We are, all of us, “Quasimodos.”
That funny-sounding Latin word, familiar as the name of the hunchback of Notre Dame, means literally “partially-formed” or (as it translates 1 Peter 2.2) “newly-born.” The idea is that you’re in process, on the way, not fully mature. As we said in Sunday’s sermon, that is every Christian in this life.
There is a shadow side to this notion of being a Quasimodo, however.
In their book Soul Searching, based on research into the religious lives of America’s youth, sociologists Christian Smith and Melinda Denton write,
We have come with some confidence to believe that a significant part of Christianity in the United States is actually only tenuously Christian in any sense that it is seriously connected to the actual historical Christian tradition…It is not so much that U.S. Christianity is being secularized. Rather, more subtly, Christianity is either degenerating into a pathetic version of itself or, more significantly, Christianity is being actively colonized and displaced by quite a different religious faith.
Drawing on the research of Smith and Denton, author Kenda Creasy-Dean asserts that many people in American congregations are “unwittingly being formed into an imposter faith that poses as Christianity, but that in fact lacks the holy desire and missional clarity necessary for Christian discipleship.”
They are, in her words, almost Christian. That is not the kind of “Quasimodo” that you and I want to be.
It’s important to quote the rest of that verse from 1 Peter: “Like newborn infants, long for the pure spiritual milk, that by it you may grow up into salvation—if indeed you have tasted that the Lord is good” (1 Peter 2.2-3).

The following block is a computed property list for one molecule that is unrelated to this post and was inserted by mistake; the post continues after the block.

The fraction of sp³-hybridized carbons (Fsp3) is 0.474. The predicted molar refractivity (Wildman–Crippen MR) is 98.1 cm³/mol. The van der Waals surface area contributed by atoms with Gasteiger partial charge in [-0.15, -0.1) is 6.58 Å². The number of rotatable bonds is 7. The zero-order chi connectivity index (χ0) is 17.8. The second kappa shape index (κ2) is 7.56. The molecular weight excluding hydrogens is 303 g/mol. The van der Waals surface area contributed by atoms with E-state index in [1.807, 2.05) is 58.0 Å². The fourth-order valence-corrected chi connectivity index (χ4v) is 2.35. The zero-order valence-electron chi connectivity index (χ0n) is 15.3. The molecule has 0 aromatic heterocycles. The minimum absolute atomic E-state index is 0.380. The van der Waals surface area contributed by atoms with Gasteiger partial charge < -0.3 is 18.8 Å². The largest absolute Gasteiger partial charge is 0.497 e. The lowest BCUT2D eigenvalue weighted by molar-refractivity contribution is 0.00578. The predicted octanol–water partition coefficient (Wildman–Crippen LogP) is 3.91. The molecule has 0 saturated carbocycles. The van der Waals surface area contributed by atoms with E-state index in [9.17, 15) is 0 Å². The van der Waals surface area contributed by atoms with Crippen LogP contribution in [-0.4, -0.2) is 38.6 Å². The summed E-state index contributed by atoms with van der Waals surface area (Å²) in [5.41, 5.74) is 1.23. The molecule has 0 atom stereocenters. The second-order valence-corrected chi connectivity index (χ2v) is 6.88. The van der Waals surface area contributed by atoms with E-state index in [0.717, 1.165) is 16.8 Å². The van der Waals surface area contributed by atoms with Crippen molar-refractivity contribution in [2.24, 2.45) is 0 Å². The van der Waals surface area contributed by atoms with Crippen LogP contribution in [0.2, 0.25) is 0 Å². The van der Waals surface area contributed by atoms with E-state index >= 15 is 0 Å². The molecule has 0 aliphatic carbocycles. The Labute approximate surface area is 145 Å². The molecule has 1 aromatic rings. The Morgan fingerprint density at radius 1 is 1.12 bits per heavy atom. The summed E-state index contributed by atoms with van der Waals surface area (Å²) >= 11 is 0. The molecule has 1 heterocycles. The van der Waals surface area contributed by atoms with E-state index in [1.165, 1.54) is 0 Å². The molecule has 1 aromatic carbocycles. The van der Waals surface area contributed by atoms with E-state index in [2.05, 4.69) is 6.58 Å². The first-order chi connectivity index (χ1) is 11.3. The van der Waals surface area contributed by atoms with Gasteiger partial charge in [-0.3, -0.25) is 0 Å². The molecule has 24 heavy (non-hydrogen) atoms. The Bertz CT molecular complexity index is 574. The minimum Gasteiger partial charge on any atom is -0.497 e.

Peter’s point is not that we would seek to stay Quasimodos, even though we never fully arrive this side of the kingdom of heaven. Rather, Peter is admonishing Christians to strive for maturity—not to be content as spiritual toddlers.
What accounts for this “Almost Christianity”?
Creasy-Dean does not mince words: “An adherence to a do-good, feel-good spirituality that has little to do with the Triune God of Christian tradition and even less to do with loving Jesus Christ enough to follow him into the world.”
Churches are tempted to offer a more accessible, user-friendly version of Christianity in order to attract newcomers—or retain the young. This is in fact the problem, Creasy-Dean says.
“The solution lies not in beefing up congregational youth programs or making worship more ‘cool’ and attractive, but in modeling the kind of mature, passionate faith we say we want young people to have.”
Following Jesus is not “cool” in our world today. It will become even less so in years to come. All the more reason that you and I, Quasimodos all of us, must continue striving to grow deeper into the salvation that we have received.
The newly-born and not-yet-born generations depend upon it.